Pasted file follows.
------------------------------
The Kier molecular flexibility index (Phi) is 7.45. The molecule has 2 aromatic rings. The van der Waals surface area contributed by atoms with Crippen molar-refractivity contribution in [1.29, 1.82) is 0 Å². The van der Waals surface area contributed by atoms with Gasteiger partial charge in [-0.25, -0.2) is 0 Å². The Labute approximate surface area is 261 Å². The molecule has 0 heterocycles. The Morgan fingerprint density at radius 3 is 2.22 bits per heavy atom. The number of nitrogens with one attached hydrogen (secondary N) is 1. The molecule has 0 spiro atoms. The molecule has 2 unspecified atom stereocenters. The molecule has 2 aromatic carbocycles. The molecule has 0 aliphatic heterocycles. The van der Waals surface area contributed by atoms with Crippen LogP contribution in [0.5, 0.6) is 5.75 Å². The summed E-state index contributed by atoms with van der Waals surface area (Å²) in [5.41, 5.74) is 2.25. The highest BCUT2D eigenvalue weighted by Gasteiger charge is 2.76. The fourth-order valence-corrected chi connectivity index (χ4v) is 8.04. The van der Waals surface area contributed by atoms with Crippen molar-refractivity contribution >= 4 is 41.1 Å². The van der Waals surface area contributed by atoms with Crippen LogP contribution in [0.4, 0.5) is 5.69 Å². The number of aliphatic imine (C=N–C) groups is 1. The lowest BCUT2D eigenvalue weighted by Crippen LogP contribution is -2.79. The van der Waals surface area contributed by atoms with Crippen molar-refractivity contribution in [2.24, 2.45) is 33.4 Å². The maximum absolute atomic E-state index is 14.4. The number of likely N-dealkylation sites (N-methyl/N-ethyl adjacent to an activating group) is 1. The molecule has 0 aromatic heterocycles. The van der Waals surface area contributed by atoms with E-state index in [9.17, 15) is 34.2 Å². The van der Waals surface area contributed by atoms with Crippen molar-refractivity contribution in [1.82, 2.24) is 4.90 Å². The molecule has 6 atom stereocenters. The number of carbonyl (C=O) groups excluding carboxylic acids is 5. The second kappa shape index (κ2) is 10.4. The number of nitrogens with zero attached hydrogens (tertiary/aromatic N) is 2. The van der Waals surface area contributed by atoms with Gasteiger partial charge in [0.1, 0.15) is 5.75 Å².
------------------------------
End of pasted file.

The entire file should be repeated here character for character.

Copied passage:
The Kier molecular flexibility index (Phi) is 7.45. The molecule has 2 aromatic rings. The van der Waals surface area contributed by atoms with Crippen molar-refractivity contribution in [1.29, 1.82) is 0 Å². The van der Waals surface area contributed by atoms with Gasteiger partial charge in [-0.25, -0.2) is 0 Å². The Labute approximate surface area is 261 Å². The molecule has 0 heterocycles. The Morgan fingerprint density at radius 3 is 2.22 bits per heavy atom. The number of nitrogens with one attached hydrogen (secondary N) is 1. The molecule has 0 spiro atoms. The molecule has 2 unspecified atom stereocenters. The molecule has 2 aromatic carbocycles. The molecule has 0 aliphatic heterocycles. The van der Waals surface area contributed by atoms with Crippen LogP contribution in [0.5, 0.6) is 5.75 Å². The summed E-state index contributed by atoms with van der Waals surface area (Å²) in [5.41, 5.74) is 2.25. The highest BCUT2D eigenvalue weighted by Gasteiger charge is 2.76. The fourth-order valence-corrected chi connectivity index (χ4v) is 8.04. The van der Waals surface area contributed by atoms with Crippen molar-refractivity contribution >= 4 is 41.1 Å². The van der Waals surface area contributed by atoms with Crippen LogP contribution in [0.4, 0.5) is 5.69 Å². The number of aliphatic imine (C=N–C) groups is 1. The lowest BCUT2D eigenvalue weighted by Crippen LogP contribution is -2.79. The van der Waals surface area contributed by atoms with Crippen molar-refractivity contribution in [2.24, 2.45) is 33.4 Å². The maximum absolute atomic E-state index is 14.4. The number of likely N-dealkylation sites (N-methyl/N-ethyl adjacent to an activating group) is 1. The molecule has 0 aromatic heterocycles. The van der Waals surface area contributed by atoms with E-state index in [9.17, 15) is 34.2 Å². The van der Waals surface area contributed by atoms with Crippen molar-refractivity contribution in [1.82, 2.24) is 4.90 Å². The molecule has 6 atom stereocenters. The number of carbonyl (C=O) groups excluding carboxylic acids is 5. The second kappa shape index (κ2) is 10.4. The number of nitrogens with zero attached hydrogens (tertiary/aromatic N) is 2. The van der Waals surface area contributed by atoms with Gasteiger partial charge in [0.1, 0.15) is 5.75 Å².